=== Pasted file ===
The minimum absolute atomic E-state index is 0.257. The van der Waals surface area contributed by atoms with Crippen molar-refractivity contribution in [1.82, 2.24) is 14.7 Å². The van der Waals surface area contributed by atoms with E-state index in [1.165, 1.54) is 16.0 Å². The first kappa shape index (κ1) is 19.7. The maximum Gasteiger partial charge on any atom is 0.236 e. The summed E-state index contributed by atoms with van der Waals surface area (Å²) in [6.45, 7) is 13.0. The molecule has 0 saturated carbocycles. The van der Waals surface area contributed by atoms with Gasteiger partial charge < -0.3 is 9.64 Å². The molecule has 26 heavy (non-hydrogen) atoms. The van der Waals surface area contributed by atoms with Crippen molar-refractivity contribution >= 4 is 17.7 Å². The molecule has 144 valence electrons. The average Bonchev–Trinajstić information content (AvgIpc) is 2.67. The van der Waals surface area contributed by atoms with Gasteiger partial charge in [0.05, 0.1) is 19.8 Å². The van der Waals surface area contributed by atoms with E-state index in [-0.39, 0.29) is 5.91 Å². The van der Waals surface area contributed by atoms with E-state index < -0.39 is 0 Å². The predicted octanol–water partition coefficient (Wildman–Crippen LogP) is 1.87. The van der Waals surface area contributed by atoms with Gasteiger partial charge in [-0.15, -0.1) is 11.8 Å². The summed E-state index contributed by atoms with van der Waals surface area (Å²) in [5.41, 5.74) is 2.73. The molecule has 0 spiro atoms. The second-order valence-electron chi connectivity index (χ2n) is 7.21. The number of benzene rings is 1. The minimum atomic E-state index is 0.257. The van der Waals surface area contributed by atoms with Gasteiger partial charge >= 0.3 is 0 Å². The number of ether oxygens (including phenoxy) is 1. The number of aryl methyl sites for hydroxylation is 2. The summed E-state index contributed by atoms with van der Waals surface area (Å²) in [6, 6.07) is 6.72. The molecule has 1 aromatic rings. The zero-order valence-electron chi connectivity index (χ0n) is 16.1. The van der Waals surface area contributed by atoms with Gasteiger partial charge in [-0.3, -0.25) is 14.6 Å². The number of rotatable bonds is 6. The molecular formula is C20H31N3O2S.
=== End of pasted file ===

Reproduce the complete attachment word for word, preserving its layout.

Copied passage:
The minimum absolute atomic E-state index is 0.257. The van der Waals surface area contributed by atoms with Crippen molar-refractivity contribution in [1.82, 2.24) is 14.7 Å². The van der Waals surface area contributed by atoms with E-state index in [1.165, 1.54) is 16.0 Å². The first kappa shape index (κ1) is 19.7. The maximum Gasteiger partial charge on any atom is 0.236 e. The summed E-state index contributed by atoms with van der Waals surface area (Å²) in [6.45, 7) is 13.0. The molecule has 0 saturated carbocycles. The van der Waals surface area contributed by atoms with Gasteiger partial charge < -0.3 is 9.64 Å². The molecule has 26 heavy (non-hydrogen) atoms. The van der Waals surface area contributed by atoms with Crippen molar-refractivity contribution >= 4 is 17.7 Å². The molecule has 144 valence electrons. The average Bonchev–Trinajstić information content (AvgIpc) is 2.67. The van der Waals surface area contributed by atoms with Gasteiger partial charge in [0.05, 0.1) is 19.8 Å². The van der Waals surface area contributed by atoms with E-state index in [-0.39, 0.29) is 5.91 Å². The van der Waals surface area contributed by atoms with E-state index < -0.39 is 0 Å². The predicted octanol–water partition coefficient (Wildman–Crippen LogP) is 1.87. The van der Waals surface area contributed by atoms with Gasteiger partial charge in [-0.15, -0.1) is 11.8 Å². The summed E-state index contributed by atoms with van der Waals surface area (Å²) in [5.41, 5.74) is 2.73. The molecule has 0 spiro atoms. The second-order valence-electron chi connectivity index (χ2n) is 7.21. The number of benzene rings is 1. The minimum atomic E-state index is 0.257. The van der Waals surface area contributed by atoms with Gasteiger partial charge >= 0.3 is 0 Å². The number of ether oxygens (including phenoxy) is 1. The number of aryl methyl sites for hydroxylation is 2. The summed E-state index contributed by atoms with van der Waals surface area (Å²) in [6, 6.07) is 6.72. The molecule has 1 aromatic rings. The zero-order valence-electron chi connectivity index (χ0n) is 16.1. The van der Waals surface area contributed by atoms with Gasteiger partial charge in [-0.3, -0.25) is 14.6 Å². The number of rotatable bonds is 6. The molecular formula is C20H31N3O2S.